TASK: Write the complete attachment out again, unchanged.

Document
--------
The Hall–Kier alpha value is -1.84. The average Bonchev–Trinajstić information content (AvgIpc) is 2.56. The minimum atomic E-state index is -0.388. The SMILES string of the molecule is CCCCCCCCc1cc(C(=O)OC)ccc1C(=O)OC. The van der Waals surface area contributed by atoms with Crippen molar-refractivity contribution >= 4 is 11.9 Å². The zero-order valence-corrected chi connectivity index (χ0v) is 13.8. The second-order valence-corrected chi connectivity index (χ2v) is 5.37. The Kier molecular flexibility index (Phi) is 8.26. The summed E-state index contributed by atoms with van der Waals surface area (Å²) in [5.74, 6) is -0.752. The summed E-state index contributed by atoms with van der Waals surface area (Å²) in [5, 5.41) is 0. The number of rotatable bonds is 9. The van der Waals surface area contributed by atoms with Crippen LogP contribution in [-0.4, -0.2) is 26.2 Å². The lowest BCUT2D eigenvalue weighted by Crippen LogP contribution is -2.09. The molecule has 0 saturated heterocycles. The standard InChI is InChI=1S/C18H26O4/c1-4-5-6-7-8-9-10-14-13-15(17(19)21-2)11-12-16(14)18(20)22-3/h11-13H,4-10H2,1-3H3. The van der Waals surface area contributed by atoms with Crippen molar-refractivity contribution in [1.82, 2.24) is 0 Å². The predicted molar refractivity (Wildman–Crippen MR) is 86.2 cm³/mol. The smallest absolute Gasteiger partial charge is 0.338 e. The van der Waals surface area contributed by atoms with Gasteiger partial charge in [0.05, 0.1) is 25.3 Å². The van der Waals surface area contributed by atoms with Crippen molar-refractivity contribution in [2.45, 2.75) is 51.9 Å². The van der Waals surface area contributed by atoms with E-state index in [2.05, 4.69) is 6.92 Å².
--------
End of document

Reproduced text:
The Hall–Kier alpha value is -1.84. The average Bonchev–Trinajstić information content (AvgIpc) is 2.56. The minimum atomic E-state index is -0.388. The SMILES string of the molecule is CCCCCCCCc1cc(C(=O)OC)ccc1C(=O)OC. The van der Waals surface area contributed by atoms with Crippen molar-refractivity contribution >= 4 is 11.9 Å². The zero-order valence-corrected chi connectivity index (χ0v) is 13.8. The second-order valence-corrected chi connectivity index (χ2v) is 5.37. The Kier molecular flexibility index (Phi) is 8.26. The summed E-state index contributed by atoms with van der Waals surface area (Å²) in [5.74, 6) is -0.752. The summed E-state index contributed by atoms with van der Waals surface area (Å²) in [5, 5.41) is 0. The number of rotatable bonds is 9. The van der Waals surface area contributed by atoms with Crippen LogP contribution in [-0.4, -0.2) is 26.2 Å². The lowest BCUT2D eigenvalue weighted by Crippen LogP contribution is -2.09. The molecule has 0 saturated heterocycles. The standard InChI is InChI=1S/C18H26O4/c1-4-5-6-7-8-9-10-14-13-15(17(19)21-2)11-12-16(14)18(20)22-3/h11-13H,4-10H2,1-3H3. The van der Waals surface area contributed by atoms with Crippen molar-refractivity contribution in [1.82, 2.24) is 0 Å². The predicted molar refractivity (Wildman–Crippen MR) is 86.2 cm³/mol. The smallest absolute Gasteiger partial charge is 0.338 e. The van der Waals surface area contributed by atoms with Gasteiger partial charge in [0.05, 0.1) is 25.3 Å². The van der Waals surface area contributed by atoms with Crippen molar-refractivity contribution in [2.45, 2.75) is 51.9 Å². The van der Waals surface area contributed by atoms with E-state index in [2.05, 4.69) is 6.92 Å².